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Ralph H. Kress​
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Ralph H. Kress, “The Father of the Off-Highway Truck,” spent almost fifty years designing and developing mining trucks. His ideas are still evident in the configuration of mine haulage trucks at surface mines throughout the world.​

In 1930, working as a highway truck salesman in New England, Ralph Kress designed an automatic clutch for his Packard car, received a patent, and drove it for 35,000 miles without incident. Bill Crawford, VP Engineering at General Motors, recognized Ralph’s ability and suggested that he get an engineering degree, so he could fully realize his potential. From 1933 through 1939, Ralph attended night school at MIT. After receiving his degree, he began working for GM. When the war began, he went to Washington as a GM. representative.​

In March of 1943, Ralph Kress received a commission in the Transportation Corps. For his exceptional war efforts, he was awarded the “Legion of Merit,” which states “foresight, initiative, perseverance, and aggressive action marked the valuable duty accomplishments of Major Kress in skillfully producing improved cargo hauling equipment of vital need to the military effort.”​

In 1950, Ralph Kress became General Manager of the Dart Company. There he was the first to rely exclusively on full power steering, a basic requirement for larger trucks. His Dart 75-TA rear-dump hauled 75 tons, the largest truck at that time. The front axle, with four front tires, was suspended in the center on the first off-highway oleo-pneumatic suspension, a revolutionary advance that replaced leaf springs. During Ralph’s Dart tenure, through 1955, Dart increased its sales six times, and no mining truck other than a Dart was sold west of the Mississippi during his last two years with the company.​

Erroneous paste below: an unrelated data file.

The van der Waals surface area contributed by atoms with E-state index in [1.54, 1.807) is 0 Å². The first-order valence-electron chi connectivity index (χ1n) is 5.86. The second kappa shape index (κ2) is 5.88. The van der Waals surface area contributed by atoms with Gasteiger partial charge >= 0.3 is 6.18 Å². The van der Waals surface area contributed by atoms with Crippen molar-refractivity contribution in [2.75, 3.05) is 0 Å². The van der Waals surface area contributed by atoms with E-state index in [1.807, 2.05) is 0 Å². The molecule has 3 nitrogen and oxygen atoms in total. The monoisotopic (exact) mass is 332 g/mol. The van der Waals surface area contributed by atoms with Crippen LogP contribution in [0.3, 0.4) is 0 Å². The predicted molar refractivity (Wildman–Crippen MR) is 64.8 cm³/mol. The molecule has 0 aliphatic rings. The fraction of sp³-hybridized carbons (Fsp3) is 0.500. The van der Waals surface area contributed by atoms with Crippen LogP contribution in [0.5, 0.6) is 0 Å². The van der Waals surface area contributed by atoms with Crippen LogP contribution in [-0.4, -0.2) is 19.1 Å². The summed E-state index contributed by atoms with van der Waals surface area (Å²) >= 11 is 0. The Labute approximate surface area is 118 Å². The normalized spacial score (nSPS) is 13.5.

In December 1955, as a consultant to WABCO, now Komatsu, Ralph Kress configured a truck incorporating the most efficient components available at the time, recognizing that tires are not suspensions, driver comfort is essential, and reducing shock loads on structures enhances efficient design. To accomplish this, he incorporated a short wheelbase with a high angle of turn and a deep, sloped, flat body. In 1957, the first 32-ton Haulpaks were delivered, along with 75-ton tractor-trailer coal haulers using the 32-ton Haulpaks as tractors. Haulpaks soon increased in size and became the truck of choice at many large surface mines.​

In 1962, Ralph Kress joined Caterpillar, where he developed a line of 85-ton, 105-ton, and 240-ton electric drive trucks, again pointing the way to the future. After retiring from Caterpillar in 1969, Ralph joined his son, Ted Kress, who had started Kress Corporation four years earlier. There, he developed the Kress unitized bottom-dump coal hauler, featuring a long wheelbase with two axles and four tires on each axle for improved stability and safety and 90-degree steering on the front axle, giving exceptional maneuverability.​

Ralph Kress was without question the preeminent designer of mining trucks during his years in the business. His innovative 1957 design for the WABCO Haulpak was recognized 1998 at the “Haulage 2000” Conference as the “Truck Configuration of the Future.”​